However, after constant subsequent knee pain and the same knee popping out again during practice, Kaushik requested an MRI, which revealed she had torn her ACL — partially during her first injury from the game and completely during her second from practice. Kaushik wanted to return to soccer as soon as possible, especially since the next season, during junior year, was crucial to the recruitment process. She had her surgery on Oct. 22, 2019 and recovered by June, just over seven months later. However, this period of time was not easy for Kaushik.

“It was actually really tough, because I’ve been playing soccer for a long time, since I was five, and in club for 10 years now, almost 11 years,” Kaushik said. “And I think I [was] always on the track of getting committed, [and] this whole injury messed it up. It was definitely very demotivating, because I was in love with soccer — not being able to play for almost a year, it was really hard. [Especially] seeing all my teammates and everyone else that I know still playing [and] talking to coaches.”

Kaushik’s severe ACL injury took her just over seven months to recover. Photo courtesy of Shriya Kaushik | Used with permission (Shriya Kaushik)

However, Kaushik was motivated by the progress in her physical therapy, as she went from not being able to bend her leg at all to returning to soccer in eight months by attending physical therapy a few times a week.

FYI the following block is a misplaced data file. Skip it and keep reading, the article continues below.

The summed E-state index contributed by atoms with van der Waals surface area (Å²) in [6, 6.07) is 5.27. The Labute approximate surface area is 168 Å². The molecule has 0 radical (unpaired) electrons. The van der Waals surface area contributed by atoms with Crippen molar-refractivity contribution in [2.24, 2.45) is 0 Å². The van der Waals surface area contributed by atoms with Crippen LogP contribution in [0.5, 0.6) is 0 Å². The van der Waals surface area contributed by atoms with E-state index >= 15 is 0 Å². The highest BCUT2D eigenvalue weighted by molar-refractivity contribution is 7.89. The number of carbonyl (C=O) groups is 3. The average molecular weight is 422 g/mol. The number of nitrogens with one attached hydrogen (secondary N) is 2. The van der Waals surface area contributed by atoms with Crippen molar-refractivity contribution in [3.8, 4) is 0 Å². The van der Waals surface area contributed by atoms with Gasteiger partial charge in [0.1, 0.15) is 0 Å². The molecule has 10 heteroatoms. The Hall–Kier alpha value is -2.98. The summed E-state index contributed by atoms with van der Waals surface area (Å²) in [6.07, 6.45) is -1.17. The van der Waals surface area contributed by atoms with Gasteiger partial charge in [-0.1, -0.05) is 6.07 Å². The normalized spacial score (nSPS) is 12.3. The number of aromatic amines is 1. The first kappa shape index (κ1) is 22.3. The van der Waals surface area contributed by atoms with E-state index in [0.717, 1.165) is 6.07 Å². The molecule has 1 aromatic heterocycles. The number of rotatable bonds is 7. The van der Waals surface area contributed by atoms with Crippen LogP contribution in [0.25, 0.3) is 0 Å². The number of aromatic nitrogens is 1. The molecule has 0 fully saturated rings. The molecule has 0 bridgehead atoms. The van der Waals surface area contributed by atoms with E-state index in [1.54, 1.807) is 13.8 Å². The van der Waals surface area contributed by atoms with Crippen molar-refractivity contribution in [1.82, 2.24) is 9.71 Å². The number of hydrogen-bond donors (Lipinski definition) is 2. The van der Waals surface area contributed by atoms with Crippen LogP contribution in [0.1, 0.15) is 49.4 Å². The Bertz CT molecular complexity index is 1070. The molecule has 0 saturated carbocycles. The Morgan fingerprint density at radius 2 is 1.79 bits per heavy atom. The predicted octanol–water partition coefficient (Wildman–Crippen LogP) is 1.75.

“It’s really important that you also do the exercises at home,” Kaushik said. “They’ll give you home exercises to do and if you don’t do [them], then your recovery can be stunted. It was really cool to see the progress of my knee, because I went from being completely swollen, to walking, bending, running, cutting, doing everything that I was doing before. [The exercises had] a lot of squats, lunges [and overall] just a lot of pressure on the knee to strengthen it again.”

Physical therapist assistant and athletic trainer at BEST Physical Therapy Adan Ramirez suggests similar exercises for his patients with ACL tears, while noting that no two recovery plans are exactly the same.

“Often [ACL injuries] occur with jumping or landing,” Ramirez said. “If I get an athlete, we’re definitely working on these mechanics as well. It’s similar to the squat and the lunge position, feet hip-width apart, knees over that second and third toe, making sure that we’re not caving in. When we train the landing mechanics, what I’m really looking for is a soft landing.”